Before I went full-time, I used to keep track of all my short story submissions in Outlook. It had been super useful. But then my job became more intense and my short story output sank so low so that I was only able to work on the novel and the occasional short story and novella novelette. Those I were able to keep track through Gmail, Submission Grinder and Habitica.

Now that I’m in my new position at work, I bring my laptop with me for writing, which means I don’t need to work across scattered apps. I also have more time to dedicate towards writing, and I have the headspace to actually plan things. With the novel being done, I need a new record management program, something more robust to keep track of queries and deadlines, and also help me get back into practice of writing and submitting short stories, as well as help me to brainstorm the next large writing project I have.

So I’ve decided to resurrect Outlook. Truth be told, I’ve always had it on my laptop for work related things, but I hadn’t opened my personal PST file since 2014. Initial impressions:

  1. I had a running list of over thirty short stories I had started but never finished. That startled me, because I don’t remember being that prolific in my writing. It’s a nice surprise, and it tells me that I can be that way again.
  2. It was also nice to see that I kept notes on the revisions of the novel. Granted the notes go back to 2014, but still that’s five years that I have been working on the final draft of my novel. It’s nice to have a record of that history.
  3. I’ve completely forgotten how much I changed Outlook to make it work for my needs. I made my own task forms, I created my own custom fields, I created my own views so that I can one click of a button, I could show which stories were being worked on, which stories I decided to trunk, which stories were rejected and needed to be sent out again, and which stories had been accepted. I was an Outlook wizard. Seeing that made me feel good….

…until Outlook saw that I had opened an old folder and rather than wait until I moved the old data to the new folder, it instead updated the folder and in doing so, wiped out all the tracking information and submission notes for every story that I’ve ever done, including the novel notes.

anime-freak-out-gif-8

Okay, so now here’s your friendly writing PSA reminding you that backups are more for just stories. If you use any project management or tracking software, be sure to back those up as well. So after I picked my beating heart off the floor, I turned off Outlook sync, went to my backup, restored the old files, moved them to the proper new folder, turned the sync back on, and now everything is backed up and fine again.

OH DEAR GOD FOR THE LOVE OF ALL THAT IS GOOD AND HOLY PLEASE BACK UP YOUR SOFTWARE I CAN’T STRESS THIS ENOUGH REALLY I MEAN IT BACK UP YOUR SOFTWARE BACK UP YOUR FRICKEN SOFTWARE GAHHHHHHHHHHHHHHHHHH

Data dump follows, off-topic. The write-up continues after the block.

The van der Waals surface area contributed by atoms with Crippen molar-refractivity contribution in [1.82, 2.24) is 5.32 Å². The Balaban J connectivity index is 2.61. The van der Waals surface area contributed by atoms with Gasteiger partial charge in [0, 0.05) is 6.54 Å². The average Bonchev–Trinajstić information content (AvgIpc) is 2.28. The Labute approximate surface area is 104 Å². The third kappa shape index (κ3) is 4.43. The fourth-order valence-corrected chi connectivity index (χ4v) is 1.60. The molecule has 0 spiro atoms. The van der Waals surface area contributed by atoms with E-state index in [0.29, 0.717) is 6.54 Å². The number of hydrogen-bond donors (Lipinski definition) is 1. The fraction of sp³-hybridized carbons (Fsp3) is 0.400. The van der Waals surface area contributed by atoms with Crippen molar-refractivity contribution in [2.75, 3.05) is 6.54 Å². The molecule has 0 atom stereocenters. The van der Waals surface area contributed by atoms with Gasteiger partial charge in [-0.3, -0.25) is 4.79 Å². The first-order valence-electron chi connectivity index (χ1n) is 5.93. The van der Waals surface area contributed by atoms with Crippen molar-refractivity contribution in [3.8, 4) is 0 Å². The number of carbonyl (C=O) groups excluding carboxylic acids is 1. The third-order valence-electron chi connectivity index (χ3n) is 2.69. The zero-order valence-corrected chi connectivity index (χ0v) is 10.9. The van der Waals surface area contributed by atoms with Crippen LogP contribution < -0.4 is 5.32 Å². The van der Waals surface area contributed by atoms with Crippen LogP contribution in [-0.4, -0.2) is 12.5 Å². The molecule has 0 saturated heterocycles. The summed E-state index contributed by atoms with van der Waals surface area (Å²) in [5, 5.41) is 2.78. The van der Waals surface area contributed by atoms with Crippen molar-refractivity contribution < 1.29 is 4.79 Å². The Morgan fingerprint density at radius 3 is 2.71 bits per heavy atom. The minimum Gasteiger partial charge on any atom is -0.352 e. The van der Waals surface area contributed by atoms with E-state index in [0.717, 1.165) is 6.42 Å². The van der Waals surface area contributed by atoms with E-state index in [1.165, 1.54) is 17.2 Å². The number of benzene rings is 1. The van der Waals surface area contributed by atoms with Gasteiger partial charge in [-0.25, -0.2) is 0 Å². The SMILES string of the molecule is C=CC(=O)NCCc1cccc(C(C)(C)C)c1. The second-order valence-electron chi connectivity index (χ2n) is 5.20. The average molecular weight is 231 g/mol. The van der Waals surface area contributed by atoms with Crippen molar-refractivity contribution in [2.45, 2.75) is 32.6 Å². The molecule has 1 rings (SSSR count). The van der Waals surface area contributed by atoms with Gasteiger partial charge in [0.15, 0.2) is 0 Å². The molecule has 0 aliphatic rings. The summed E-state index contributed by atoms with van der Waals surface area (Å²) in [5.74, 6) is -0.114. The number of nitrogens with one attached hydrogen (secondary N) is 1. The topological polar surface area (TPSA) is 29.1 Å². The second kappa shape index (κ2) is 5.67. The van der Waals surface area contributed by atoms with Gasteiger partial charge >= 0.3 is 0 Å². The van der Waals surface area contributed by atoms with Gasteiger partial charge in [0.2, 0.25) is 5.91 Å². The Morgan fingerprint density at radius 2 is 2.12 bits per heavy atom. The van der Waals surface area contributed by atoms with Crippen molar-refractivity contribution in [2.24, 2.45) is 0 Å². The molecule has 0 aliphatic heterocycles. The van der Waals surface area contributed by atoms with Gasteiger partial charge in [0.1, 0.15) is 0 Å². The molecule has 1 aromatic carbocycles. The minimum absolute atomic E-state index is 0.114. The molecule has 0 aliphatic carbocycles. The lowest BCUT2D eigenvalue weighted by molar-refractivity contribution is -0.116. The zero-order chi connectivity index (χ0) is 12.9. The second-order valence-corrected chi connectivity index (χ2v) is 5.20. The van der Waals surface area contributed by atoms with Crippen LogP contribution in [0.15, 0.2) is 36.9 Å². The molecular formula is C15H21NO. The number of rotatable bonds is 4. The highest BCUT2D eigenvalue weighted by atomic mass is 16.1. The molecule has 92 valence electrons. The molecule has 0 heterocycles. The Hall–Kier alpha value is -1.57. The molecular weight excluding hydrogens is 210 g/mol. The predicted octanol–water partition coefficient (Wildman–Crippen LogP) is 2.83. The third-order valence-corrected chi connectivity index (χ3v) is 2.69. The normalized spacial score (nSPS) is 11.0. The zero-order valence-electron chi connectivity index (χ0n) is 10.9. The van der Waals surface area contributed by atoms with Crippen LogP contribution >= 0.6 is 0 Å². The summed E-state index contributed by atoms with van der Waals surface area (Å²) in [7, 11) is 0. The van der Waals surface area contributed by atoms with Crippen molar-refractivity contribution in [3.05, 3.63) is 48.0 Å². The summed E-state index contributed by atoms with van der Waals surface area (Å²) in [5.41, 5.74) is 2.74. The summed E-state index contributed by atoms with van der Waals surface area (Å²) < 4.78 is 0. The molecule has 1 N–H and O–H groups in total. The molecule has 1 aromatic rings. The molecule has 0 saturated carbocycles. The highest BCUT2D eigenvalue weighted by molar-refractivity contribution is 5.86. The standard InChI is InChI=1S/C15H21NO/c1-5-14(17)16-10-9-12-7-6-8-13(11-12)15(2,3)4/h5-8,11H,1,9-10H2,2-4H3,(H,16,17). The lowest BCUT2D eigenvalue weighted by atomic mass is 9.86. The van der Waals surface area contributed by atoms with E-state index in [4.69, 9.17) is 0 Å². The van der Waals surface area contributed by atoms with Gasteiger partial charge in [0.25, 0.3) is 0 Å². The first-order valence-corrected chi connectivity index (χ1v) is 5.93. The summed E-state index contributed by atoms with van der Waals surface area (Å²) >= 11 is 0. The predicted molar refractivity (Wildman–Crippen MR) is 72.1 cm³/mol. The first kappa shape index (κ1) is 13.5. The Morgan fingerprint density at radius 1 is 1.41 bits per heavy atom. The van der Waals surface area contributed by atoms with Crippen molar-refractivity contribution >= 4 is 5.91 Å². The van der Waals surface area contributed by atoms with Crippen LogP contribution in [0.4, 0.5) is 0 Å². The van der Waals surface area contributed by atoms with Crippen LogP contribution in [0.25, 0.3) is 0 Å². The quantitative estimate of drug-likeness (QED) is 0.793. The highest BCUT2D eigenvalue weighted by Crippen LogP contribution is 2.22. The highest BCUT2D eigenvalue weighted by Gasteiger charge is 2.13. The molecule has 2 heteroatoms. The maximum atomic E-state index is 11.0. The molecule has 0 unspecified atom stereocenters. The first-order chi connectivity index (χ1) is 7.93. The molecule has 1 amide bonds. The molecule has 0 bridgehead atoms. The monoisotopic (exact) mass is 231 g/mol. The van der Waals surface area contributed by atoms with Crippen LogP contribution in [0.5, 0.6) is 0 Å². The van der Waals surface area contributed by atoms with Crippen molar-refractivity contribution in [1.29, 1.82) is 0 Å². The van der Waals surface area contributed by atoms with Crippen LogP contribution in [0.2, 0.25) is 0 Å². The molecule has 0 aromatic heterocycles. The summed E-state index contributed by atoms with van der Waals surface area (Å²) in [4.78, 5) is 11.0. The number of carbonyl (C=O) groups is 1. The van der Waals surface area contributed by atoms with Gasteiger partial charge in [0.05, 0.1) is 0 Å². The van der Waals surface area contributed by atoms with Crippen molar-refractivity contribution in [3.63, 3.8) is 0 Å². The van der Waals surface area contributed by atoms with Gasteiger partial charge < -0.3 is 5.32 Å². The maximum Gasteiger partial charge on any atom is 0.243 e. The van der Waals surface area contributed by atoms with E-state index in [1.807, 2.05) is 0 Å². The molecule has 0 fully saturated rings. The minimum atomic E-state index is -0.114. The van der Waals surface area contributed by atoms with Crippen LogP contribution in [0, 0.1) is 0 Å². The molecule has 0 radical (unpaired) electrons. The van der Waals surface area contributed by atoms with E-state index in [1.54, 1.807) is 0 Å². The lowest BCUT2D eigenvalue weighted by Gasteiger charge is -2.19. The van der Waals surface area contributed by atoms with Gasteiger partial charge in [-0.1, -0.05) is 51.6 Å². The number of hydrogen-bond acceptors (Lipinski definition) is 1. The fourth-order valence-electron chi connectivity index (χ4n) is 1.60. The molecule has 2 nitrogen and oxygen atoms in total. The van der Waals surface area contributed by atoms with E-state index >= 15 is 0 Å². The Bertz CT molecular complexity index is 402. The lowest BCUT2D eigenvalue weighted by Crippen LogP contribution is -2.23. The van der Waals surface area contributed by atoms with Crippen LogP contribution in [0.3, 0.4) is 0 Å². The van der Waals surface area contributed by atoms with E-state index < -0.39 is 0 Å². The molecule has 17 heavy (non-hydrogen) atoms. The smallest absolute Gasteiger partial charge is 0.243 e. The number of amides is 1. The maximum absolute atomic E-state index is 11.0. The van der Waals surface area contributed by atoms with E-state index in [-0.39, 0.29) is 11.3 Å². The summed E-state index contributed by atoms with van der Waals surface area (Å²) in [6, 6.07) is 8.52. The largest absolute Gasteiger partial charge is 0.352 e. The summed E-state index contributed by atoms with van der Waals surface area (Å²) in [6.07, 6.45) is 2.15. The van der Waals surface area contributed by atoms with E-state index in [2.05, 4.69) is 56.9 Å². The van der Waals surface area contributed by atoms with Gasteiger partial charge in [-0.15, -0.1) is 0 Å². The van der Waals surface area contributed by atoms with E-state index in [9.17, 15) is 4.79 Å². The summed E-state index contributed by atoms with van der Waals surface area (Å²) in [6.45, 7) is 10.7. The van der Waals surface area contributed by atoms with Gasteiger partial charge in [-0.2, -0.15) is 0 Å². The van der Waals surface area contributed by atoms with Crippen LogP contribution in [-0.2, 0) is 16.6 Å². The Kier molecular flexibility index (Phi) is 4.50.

So Outlook’s up and running, and according to my novel’s task list, the next step is for me to start researching and compiling a list of editors and agents. How will I do it?

Uhhhh…that would be the next post. Although suggestions would be appreciated (hint hint)

Willow Update: THE LAST ONE (unless it gets picked up)

It’s done.

The final revision of my novel is done.

I’m all done.

I started writing this in 1994. On April 28, 2019, I completed the final revision of the novel. During that time, I wrote, rewrote, tossed out, threw away the novel entirely. Started over. Revised. Finished. Threw it out again. Started over one last time, revised, went through hell, came back, and now it’s done. It came out to 140K, which is a little more than I wanted (I was shooting for 120K), but overall, I’m pleased with the word count.

Second book should be easier now, right? Right? Hello??

Part of me is freaking out and going oh-no-i’m-done-what-do-i-do-now and running around in circles. But the writer me, the short story me, the one who has sent out hundreds of submissions and racked up sales, is grabbing the panicking me and saying, “Stop. You already know the next step. It’s okay. Take a deep breath, do some celebrating, and then, do the thing.”

So I’m taking a week or so off to recuperate. Clean my house. Play some video games. And then there’s some things I need to do:

  • I still need to format my novel, which means compiling it from Scrivener into Word, then spell check and format it.
  • It’s finally, finally time for me to start researching agents.
  • I need to put together a list of said agents. I also have a couple of publishing houses I plan to submit to outright, but it’ll be good for me to look for an agent who can negotiate well.
  • I have to put my synopsis together, which will also include doing one for the whole series. And yes, Weeping of the Willows is the first book in a series (I was hoping a trilogy but I had to split this book in two in the initial draft, so at the least, it’s a 4-book series).
  • Then, the query letter.
  • And lastly, start submitting my book!